State News : Texas

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NWCDN Members regularly post articles and summary judgements in workers’ compensations law in your state.  

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SOAH ALJ rejects claimant’s argument that filing deadline is not fair.

There are not many new SOAH decisions these days because there are not nearly as many medical fee disputes as there used to be.  Therefore, when a new SOAH decision comes out it bears mention.  

In SOAH Docket No. 454-22-09437, the Administrative Law Judge held that the claimant was not entitled to reimbursement for his out-of-pocket medical expenses because he did not file his request for medical fee dispute resolution with the Division until about ten months after the filing deadline:  

[Claimant] argues that he has much experience in workers’ compensation—having even written a book on it—and “if someone as well versed in the workers’ compensation system cannot prevail in this matter, what hope does the average injured worker have?” Although the fairness of a labyrinthine workers’ compensation system can be questioned, ultimately its existence and structure is a question for the Texas Legislature and for the Commissioner of Insurance. The ALJ only applies the law as it is. Because [claimant’s] request for resolution was untimely, he is not entitled to reimbursement of his out-of-pocket medical expenses involved in this appeal.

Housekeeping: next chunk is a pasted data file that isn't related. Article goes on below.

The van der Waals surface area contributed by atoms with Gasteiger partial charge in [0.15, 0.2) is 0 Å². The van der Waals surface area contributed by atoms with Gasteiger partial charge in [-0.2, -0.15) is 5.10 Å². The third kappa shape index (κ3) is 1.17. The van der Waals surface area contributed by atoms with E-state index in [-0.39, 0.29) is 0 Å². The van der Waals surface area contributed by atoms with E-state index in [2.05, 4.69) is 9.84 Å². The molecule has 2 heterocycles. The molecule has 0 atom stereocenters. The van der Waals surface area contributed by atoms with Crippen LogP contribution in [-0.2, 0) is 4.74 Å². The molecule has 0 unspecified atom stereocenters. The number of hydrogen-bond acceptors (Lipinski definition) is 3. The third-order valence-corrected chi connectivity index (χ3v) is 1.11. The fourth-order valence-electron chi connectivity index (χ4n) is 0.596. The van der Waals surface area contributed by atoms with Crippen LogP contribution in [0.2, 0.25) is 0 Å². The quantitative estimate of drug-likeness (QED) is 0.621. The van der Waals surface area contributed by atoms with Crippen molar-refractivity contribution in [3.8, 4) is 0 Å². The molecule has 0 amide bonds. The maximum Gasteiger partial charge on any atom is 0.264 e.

The ALJ’s decision to strictly enforce the Division’s filing deadline should come as no surprise.  As the Texas Supreme Court put it, “A deadline is not something one can substantially comply with. A miss is as good as a mile.” Edwards Aquifer Auth. v. Chemical Lime, Ltd., 291 S.W.3d 392, 403 (Tex. 2009).  The U.S. Supreme Court has explained why filing deadlines must be strictly enforced:

The notion that a filing deadline can be complied with by filing sometime after the deadline falls due is, to say the least, a surprising notion, and it is a notion without limiting principle. If 1–day late filings are acceptable, 10–day late filings might be equally acceptable, and so on in a cascade of exceptions that would engulf the rule erected by the filing deadline; yet regardless of where the cutoff line is set, some individuals will always fall just on the other side of it. Filing deadlines, like statutes of limitations, necessarily operate harshly and arbitrarily with respect to individuals who fall just on the other side of them, but if the concept of a filing deadline is to have any content, the deadline must be enforced. Any less rigid standard would risk encouraging a lax attitude toward filing dates. A filing deadline cannot be complied with, substantially or otherwise, by filing late—even by one day.

United States v. Locke, 471 U.S. 84, 100–101 (1985).

The Supreme Court’s words are important to remember. The Texas workers’ compensation system is replete with deadlines that must be strictly enforced to keep the system running smoothly.  

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